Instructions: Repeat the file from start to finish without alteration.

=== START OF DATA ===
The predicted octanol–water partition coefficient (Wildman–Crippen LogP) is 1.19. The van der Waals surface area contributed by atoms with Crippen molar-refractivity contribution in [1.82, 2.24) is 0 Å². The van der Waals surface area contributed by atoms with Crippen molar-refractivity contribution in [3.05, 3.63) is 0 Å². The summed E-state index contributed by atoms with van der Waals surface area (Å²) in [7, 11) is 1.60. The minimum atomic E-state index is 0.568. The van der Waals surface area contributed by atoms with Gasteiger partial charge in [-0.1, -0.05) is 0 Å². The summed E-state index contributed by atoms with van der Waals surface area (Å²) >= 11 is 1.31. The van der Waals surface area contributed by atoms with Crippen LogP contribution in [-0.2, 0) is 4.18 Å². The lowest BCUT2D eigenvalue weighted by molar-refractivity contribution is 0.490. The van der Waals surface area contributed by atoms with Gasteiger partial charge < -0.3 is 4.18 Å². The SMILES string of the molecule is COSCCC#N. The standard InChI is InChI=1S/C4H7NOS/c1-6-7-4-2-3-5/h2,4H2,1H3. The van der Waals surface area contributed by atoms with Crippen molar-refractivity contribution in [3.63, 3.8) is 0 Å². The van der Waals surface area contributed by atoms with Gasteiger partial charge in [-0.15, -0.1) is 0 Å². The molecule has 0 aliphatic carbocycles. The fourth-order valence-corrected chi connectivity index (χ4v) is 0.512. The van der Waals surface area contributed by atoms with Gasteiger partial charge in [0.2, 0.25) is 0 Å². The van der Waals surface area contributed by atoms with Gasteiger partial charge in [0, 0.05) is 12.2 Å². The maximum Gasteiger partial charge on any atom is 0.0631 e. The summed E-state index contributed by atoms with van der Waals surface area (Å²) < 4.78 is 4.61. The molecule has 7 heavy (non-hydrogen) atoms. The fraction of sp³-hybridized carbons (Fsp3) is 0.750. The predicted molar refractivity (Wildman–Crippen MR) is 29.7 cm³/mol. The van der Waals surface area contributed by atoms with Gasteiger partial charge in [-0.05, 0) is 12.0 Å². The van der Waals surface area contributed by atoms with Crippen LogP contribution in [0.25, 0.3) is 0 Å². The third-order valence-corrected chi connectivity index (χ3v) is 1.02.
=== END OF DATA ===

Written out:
The predicted octanol–water partition coefficient (Wildman–Crippen LogP) is 1.19. The van der Waals surface area contributed by atoms with Crippen molar-refractivity contribution in [1.82, 2.24) is 0 Å². The van der Waals surface area contributed by atoms with Crippen molar-refractivity contribution in [3.05, 3.63) is 0 Å². The summed E-state index contributed by atoms with van der Waals surface area (Å²) in [7, 11) is 1.60. The minimum atomic E-state index is 0.568. The van der Waals surface area contributed by atoms with Gasteiger partial charge in [-0.1, -0.05) is 0 Å². The summed E-state index contributed by atoms with van der Waals surface area (Å²) >= 11 is 1.31. The van der Waals surface area contributed by atoms with Crippen LogP contribution in [-0.2, 0) is 4.18 Å². The lowest BCUT2D eigenvalue weighted by molar-refractivity contribution is 0.490. The van der Waals surface area contributed by atoms with Gasteiger partial charge < -0.3 is 4.18 Å². The SMILES string of the molecule is COSCCC#N. The standard InChI is InChI=1S/C4H7NOS/c1-6-7-4-2-3-5/h2,4H2,1H3. The van der Waals surface area contributed by atoms with Crippen molar-refractivity contribution in [3.63, 3.8) is 0 Å². The van der Waals surface area contributed by atoms with Gasteiger partial charge in [-0.15, -0.1) is 0 Å². The molecule has 0 aliphatic carbocycles. The fourth-order valence-corrected chi connectivity index (χ4v) is 0.512. The van der Waals surface area contributed by atoms with Gasteiger partial charge in [0.2, 0.25) is 0 Å². The van der Waals surface area contributed by atoms with Gasteiger partial charge in [0, 0.05) is 12.2 Å². The maximum Gasteiger partial charge on any atom is 0.0631 e. The summed E-state index contributed by atoms with van der Waals surface area (Å²) < 4.78 is 4.61. The molecule has 7 heavy (non-hydrogen) atoms. The fraction of sp³-hybridized carbons (Fsp3) is 0.750. The predicted molar refractivity (Wildman–Crippen MR) is 29.7 cm³/mol. The van der Waals surface area contributed by atoms with Gasteiger partial charge in [-0.05, 0) is 12.0 Å². The van der Waals surface area contributed by atoms with Crippen LogP contribution in [0.25, 0.3) is 0 Å². The third-order valence-corrected chi connectivity index (χ3v) is 1.02.